Some facts about the US patent system ⚓

The New York Times has published a very good article about the patent system three days ago. This is the kind of article you read only once every one or two years. You should go read the full piece.

Meanwhile, for the lazy ones, I’m sharing my personal extracts. Here are some interesting facts pointed out in the article. Consider this the TL;DR version ;-)

Enlarge your patentz!

  • 2009-2011: $20 billion was spent on patent litigation and patent purchases.
    In 2011, for Apple and Google, this spending exceeded spending on research and development. #

    In the smartphone industry alone, according to a Stanford University analysis, as much as $20 billion was spent on patent litigation and patent purchases in the last two years — an amount equal to eight Mars rover missions. Last year, for the first time, spending by Apple and Google on patent lawsuits and unusually big-dollar patent purchases exceeded spending on research and development of new products, according to public filings.

  • 2001-2011: the number of patents filed each year in the US has increased by more than 50%. #

    The number of patent applications, computer-related and otherwise, filed each year at the United States patent office has increased by more than 50 percent over the last decade to more than 540,000 in 2011. Google has received 2,700 patents since 2000, according to the patent analysis firm M-CAM. Microsoft has received 21,000.

  • 2001-2011: the number of patents filed each year in the US by Apple has risen “almost tenfold.” #

    “Even if we knew it wouldn’t get approved, we would file the application anyway,” the former Apple lawyer said in an interview. “If nothing else, it prevents another company from trying to patent the idea.” […] In the last decade, the number of patent applications submitted by Apple each year has risen almost tenfold. The company has won ownership of pinching a screen to zoom in, of using magnets to affix a cover to a tablet computer and of the glass staircases in Apple stores. It has received more than 4,100 patents since 2000, according to M-CAM.

    Privately, Mr. Jobs gathered his senior managers. While Apple had long been adept at filing patents, when it came to the new iPhone, “we’re going to patent it all,” he declared, according to a former executive who, like other former employees, requested anonymity because of confidentiality agreements.

  • 1990-2010: the number of patent lawsuits filed each year in the US has tripled. #

    The number of patent lawsuits filed in United States district courts each year has almost tripled in the last two decades to 3,260 in 2010, the last year for which federal data is available. Microsoft has sued Motorola; Motorola has sued Apple and Research in Motion; Research in Motion has sued Visto, a mobile technology company; and in August, Google, through its Motorola unit, sued Apple, contending that Siri had infringed on its patents. (Google dropped the suit last week, leaving open the possibility of refiling at a later date.) All of those companies have also been sued numerous times by trolls.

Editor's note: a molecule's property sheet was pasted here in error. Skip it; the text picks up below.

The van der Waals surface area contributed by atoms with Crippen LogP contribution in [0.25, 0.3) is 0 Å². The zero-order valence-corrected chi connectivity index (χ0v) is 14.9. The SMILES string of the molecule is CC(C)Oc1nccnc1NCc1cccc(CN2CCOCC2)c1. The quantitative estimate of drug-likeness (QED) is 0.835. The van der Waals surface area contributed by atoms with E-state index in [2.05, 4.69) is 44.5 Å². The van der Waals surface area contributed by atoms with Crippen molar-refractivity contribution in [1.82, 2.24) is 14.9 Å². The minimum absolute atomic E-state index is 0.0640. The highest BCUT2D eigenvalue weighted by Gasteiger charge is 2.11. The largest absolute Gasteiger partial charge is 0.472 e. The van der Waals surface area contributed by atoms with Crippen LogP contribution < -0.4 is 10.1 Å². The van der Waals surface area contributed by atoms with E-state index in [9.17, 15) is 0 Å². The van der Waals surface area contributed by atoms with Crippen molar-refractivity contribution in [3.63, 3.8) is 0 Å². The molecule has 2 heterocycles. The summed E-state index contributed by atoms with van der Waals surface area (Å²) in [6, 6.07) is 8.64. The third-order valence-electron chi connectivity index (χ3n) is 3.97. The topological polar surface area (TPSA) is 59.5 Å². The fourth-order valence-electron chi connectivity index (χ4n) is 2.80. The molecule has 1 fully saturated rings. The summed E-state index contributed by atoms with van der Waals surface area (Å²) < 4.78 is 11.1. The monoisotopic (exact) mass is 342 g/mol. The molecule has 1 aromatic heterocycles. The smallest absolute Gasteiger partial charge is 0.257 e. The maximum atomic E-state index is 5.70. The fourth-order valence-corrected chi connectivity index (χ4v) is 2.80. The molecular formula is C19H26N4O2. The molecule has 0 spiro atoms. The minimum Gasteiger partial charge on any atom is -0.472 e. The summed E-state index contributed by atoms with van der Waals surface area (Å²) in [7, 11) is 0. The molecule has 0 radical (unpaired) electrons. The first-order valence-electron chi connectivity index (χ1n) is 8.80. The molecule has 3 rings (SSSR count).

It’s always worth filing for a patent anyway for big corporations

  • In the smartphone industry, patents add as much as 20% to research and development costs. #

    Patents for software and some kinds of electronics, particularly smartphones, are now so problematic that they contribute to a so-called patent tax that adds as much as 20 percent to companies’ research and development costs, according to a study conducted last year by two Boston University professors.

  • A new patent application gets allotted about 23 hours for reviewing. The US patent office has 7,650 examiners for 540,000 applications in 2011. #

    In the next two years, a small cast of officials spent about 23 hours — the time generally allotted for reviewing a new application — examining the three dozen pages before recommending rejection. […] Officials pointed out that the agency’s 7,650 examiners received more than half a million applications last year, and the numbers have kept climbing.

  • (Keep trying until no becomes yes) About 70% of patent applications are approved after the applicant altered claims. #

    On its 10th attempt, Apple got patent 8,086,604 approved. […] All the while, the application traveled quietly through the patent office, where officials rejected it twice in 2007, three times in 2008, once in 2009, twice in 2010 and once in 2011. […] After patent 8,086,604 was first rejected in 2007, Apple’s lawyers made small adjustments to the application, changing the word “documents” to “items of information” and inserting the phrase “heuristic modules” to refer to bits of software code. A few years later, the inclusion of the word “predetermined” further narrowed Apple’s approach.

    Though submitting an application repeatedly can incur large legal fees, it is often effective. About 70 percent of patent applications are eventually approved after an applicant has altered claims, tinkered with language or worn down the patent examiners.

Update: Removed the iPhone-fact for lack of good source.

3 réponses à “Some facts about the US patent system

  1. […] So even software patents proponents admit this. It is important as it helps weaken their position. There is an anonymous account on Twitter which took the hastag swpats and currently uses it to promote software patents. The Financial Post and patent lawyers do not agree with the New York Times piece that Hugo of the FSFE summarises. […]

  2. Hugo Roy dit :

    Classement 2012 des brevets aux US.

    – 1er pour la 20e année d’affilée: IBM.
    – pour la première année, Google dans le top50
    – Apple a déposé 15 brevets de moins que Google en 2012

  3. […] Those who think 2012 was the year of all records regarding patents¹ might want to think again. There is a trend here. […]